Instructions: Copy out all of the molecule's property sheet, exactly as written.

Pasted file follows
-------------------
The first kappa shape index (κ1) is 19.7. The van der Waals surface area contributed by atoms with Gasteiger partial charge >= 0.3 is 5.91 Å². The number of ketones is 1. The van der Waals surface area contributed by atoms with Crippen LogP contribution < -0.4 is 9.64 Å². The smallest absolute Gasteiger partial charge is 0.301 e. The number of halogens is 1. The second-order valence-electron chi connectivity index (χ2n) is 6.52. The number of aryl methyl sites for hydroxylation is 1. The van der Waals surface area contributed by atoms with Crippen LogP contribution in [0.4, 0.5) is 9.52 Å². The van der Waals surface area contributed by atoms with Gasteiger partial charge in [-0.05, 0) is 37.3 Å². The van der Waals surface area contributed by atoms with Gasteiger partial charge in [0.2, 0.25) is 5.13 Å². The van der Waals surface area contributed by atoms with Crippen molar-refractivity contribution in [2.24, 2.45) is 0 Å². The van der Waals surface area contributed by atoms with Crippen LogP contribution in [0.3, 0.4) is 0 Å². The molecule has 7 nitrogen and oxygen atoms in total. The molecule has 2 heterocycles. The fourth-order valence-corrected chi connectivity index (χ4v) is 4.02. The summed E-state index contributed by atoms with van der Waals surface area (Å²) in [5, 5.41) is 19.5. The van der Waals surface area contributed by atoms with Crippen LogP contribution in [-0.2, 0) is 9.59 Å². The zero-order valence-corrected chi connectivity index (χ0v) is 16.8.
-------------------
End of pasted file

The first kappa shape index (κ1) is 19.7. The van der Waals surface area contributed by atoms with Gasteiger partial charge >= 0.3 is 5.91 Å². The number of ketones is 1. The van der Waals surface area contributed by atoms with Crippen LogP contribution < -0.4 is 9.64 Å². The smallest absolute Gasteiger partial charge is 0.301 e. The number of halogens is 1. The second-order valence-electron chi connectivity index (χ2n) is 6.52. The number of aryl methyl sites for hydroxylation is 1. The van der Waals surface area contributed by atoms with Crippen LogP contribution in [0.4, 0.5) is 9.52 Å². The van der Waals surface area contributed by atoms with Gasteiger partial charge in [-0.05, 0) is 37.3 Å². The van der Waals surface area contributed by atoms with Gasteiger partial charge in [0.2, 0.25) is 5.13 Å². The van der Waals surface area contributed by atoms with Crippen molar-refractivity contribution in [2.24, 2.45) is 0 Å². The van der Waals surface area contributed by atoms with Crippen LogP contribution in [0.3, 0.4) is 0 Å². The molecule has 7 nitrogen and oxygen atoms in total. The molecule has 2 heterocycles. The fourth-order valence-corrected chi connectivity index (χ4v) is 4.02. The summed E-state index contributed by atoms with van der Waals surface area (Å²) in [5, 5.41) is 19.5. The van der Waals surface area contributed by atoms with Crippen LogP contribution in [-0.2, 0) is 9.59 Å². The zero-order valence-corrected chi connectivity index (χ0v) is 16.8.